Critic John Peale Bishop (May 21, 1892-April 4, 1944) was born in Charles Town and attended high school in Hagerstown, Maryland. He showed an early interest in art which was encouraged by his family. However, during an unexplainable but temporary spell of blindness at age 17, he decided to become a writer. His poem, ‘‘To a Woodland Pool,’’ was published in 1912 in Harpers Weekly.
In 1913, Bishop entered Princeton, where he was a classmate of F. Scott Fitzgerald. His first book of poetry, Green Fruit, was published in 1917, the year he graduated. Commissioned an officer in the army, Bishop was stationed in Europe until 1919, when he was hired at Vanity Fair magazine, eventually becoming its managing editor (1920–22). Traveling abroad with his wife following their marriage in 1922, he remained for lengthy periods of time in France, returning to live in the United States in 1933. During their European period, Bishop established lifelong friendships with critic Allen Tate and poet Archibald MacLeish.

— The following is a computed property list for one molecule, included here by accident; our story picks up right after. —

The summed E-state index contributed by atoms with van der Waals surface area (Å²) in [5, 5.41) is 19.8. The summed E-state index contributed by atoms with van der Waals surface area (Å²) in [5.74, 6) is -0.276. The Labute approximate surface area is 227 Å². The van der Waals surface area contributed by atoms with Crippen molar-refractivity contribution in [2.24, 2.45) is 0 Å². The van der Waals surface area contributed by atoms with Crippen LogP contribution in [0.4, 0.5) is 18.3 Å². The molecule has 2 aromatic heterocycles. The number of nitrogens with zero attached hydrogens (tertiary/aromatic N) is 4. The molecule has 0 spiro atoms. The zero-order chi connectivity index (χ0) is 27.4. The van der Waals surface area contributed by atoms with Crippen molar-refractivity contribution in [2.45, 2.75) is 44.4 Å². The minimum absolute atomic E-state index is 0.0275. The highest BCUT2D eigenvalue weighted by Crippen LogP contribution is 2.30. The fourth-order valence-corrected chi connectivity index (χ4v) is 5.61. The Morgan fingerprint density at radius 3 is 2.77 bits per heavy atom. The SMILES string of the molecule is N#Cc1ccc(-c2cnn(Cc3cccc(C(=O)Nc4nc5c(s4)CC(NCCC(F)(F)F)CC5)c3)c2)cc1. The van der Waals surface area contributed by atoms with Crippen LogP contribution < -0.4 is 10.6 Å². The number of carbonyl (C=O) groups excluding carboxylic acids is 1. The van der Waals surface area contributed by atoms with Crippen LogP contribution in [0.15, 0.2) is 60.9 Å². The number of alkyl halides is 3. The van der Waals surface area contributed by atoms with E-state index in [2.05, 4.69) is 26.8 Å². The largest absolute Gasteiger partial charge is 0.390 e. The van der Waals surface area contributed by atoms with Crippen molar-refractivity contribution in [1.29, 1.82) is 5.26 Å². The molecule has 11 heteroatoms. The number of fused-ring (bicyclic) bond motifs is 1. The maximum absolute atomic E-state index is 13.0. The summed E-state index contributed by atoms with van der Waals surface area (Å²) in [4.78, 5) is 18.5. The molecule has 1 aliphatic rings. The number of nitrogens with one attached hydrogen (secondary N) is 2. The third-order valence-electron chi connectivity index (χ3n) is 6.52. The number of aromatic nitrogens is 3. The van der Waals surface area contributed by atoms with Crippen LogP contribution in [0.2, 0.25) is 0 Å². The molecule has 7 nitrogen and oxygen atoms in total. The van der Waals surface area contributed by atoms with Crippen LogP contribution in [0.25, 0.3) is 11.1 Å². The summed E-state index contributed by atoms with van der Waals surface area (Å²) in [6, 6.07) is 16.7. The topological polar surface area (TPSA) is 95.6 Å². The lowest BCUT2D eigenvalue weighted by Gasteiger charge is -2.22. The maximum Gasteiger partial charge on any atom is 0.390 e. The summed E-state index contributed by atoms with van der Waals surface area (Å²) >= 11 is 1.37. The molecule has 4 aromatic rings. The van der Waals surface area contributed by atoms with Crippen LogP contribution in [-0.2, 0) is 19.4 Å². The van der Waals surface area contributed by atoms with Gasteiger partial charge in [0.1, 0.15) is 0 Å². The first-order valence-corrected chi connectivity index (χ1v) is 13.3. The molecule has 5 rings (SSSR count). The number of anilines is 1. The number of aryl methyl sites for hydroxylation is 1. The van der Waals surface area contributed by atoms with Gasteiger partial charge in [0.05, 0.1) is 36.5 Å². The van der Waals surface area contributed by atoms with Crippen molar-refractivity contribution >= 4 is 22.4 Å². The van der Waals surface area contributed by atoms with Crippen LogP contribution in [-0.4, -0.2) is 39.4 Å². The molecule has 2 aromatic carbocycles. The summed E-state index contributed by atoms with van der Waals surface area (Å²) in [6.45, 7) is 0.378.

Bishop is credited with writing his finest criticism, essays, and reviews of poetry between 1933 and 1940. These works include ‘‘The South and Tradition,’’ ‘‘Homage to Hemingway,’’ and ‘‘The Sorrows of Thomas Wolfe,’’ and reviews of works by W. H. Auden, Ezra Pound, and others.
His 1931 book, Many Thousands Gone, a collection of interrelated stories, is set in a fictionalized 19th-century Charles Town. The title story won the prestigious Scribner’s Prize. Following extended periods of illness, Bishop died in Hyannis, Massachusetts.
Written by Debra K. Sullivan